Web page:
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Saturday, April 12, 2014

A tradition of making Crayon Resist Eggs

An old time favourite and a tradition every year for us. Simple to do and always fun.
These are simple for any age. Younger children will just make different more simplistic designs and older children may choose to make more intricate ones. The only supplies you need is an egg dye kit, jars to prepare and hold the dye in, spoons to lower and lift out the eggs, vinegar for yellow, blue and green dyes (1 Tablespoon added to each), eggs, and paper towel or cloth to dry off excess dye.

We use raw eggs because we like to keep them year after year. Hard boiled eggs are easier to work with but I am not sure how they would save for years to come. We will find out this year though as we made THESE eggs the other day and I won't be able to throw them out!

Working with raw eggs gives us the choice to leave them as is (The eggs after years will dry out and become very light. Beware though in years to come if that egg breaks it can be very stinky from the gases that build up inside of it).

Our other choice when we are finished is to blow out the egg and hang them on our egg tree. If you blow your egg out before decorating it, you may have a hard time keeping it below the dye surface (when they are hollow they float).  You will need to secure them in place with a spoon or other object to keep your egg beneath the surface of the dye. I did see a neat idea on  THIS blog which might work well using a whisk but have never tried it myself.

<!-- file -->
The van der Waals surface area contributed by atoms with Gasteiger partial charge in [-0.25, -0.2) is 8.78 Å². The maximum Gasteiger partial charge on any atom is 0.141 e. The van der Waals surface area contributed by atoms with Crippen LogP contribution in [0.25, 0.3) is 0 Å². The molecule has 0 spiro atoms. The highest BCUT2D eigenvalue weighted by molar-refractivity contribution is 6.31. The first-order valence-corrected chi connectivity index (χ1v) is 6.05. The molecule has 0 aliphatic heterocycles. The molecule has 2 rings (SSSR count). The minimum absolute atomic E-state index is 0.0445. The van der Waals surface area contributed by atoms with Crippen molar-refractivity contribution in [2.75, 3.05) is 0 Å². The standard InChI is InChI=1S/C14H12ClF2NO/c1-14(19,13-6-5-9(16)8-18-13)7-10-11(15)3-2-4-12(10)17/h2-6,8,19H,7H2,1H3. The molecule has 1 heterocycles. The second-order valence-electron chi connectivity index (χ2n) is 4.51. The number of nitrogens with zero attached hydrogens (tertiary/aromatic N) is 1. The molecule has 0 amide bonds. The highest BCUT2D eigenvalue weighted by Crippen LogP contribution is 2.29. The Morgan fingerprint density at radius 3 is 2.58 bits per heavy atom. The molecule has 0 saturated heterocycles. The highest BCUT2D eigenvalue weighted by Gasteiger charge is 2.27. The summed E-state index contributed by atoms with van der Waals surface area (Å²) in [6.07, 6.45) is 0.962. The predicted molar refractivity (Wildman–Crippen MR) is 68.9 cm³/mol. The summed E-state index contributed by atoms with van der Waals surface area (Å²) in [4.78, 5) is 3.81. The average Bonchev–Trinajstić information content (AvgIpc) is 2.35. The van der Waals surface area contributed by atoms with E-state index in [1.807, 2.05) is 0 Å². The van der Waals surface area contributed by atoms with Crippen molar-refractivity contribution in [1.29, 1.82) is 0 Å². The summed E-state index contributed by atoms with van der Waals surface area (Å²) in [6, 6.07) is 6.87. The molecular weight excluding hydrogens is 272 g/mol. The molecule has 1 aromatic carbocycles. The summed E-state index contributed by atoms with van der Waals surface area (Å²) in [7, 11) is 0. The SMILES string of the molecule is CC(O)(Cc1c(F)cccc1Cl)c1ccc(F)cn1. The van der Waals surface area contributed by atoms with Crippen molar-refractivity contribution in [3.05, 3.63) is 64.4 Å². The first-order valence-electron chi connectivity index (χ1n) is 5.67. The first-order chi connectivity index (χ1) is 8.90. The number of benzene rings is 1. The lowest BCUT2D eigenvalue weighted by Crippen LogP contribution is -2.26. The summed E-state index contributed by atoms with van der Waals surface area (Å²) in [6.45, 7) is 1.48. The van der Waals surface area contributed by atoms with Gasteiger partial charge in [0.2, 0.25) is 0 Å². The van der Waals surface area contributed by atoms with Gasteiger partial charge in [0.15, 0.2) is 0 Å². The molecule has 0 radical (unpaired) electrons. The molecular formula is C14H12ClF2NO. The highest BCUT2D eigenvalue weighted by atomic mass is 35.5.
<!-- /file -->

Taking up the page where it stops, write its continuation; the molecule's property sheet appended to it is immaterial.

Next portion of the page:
If you blow the egg out after you decorate them you have to be extra careful not to break your little ones masterpiece they just created. HERE is a post I did containing a how to for blowing out your eggs as well as how to hang them on an egg tree if you are interested.

***Tip for egg dying...use room temperature eggs! The dye adheres better and you don't get un-dyed lines on your eggs. Also if you end up blowing the egg out it is SO much easier to do with a warm egg***

The first step is drawing your designs on your eggs with crayons.
The next step is to carefully lower your egg into your dye. We use wide mouth mason jars for our dye. Any jar will do but you want to follow the directions so as to not dilute your dye just to cover your egg.
 You can never make just one!
 
After our eggs are dyed I blow some to hang on our egg tree and leave some to display on a wooden bowl or baskets around the house. I have some eggs my eldest daughter (DOB 1988) created when she was a preschooler! HERE's the link again to learn how to blow out and hang your eggs.

What is your favourite Easter tradition?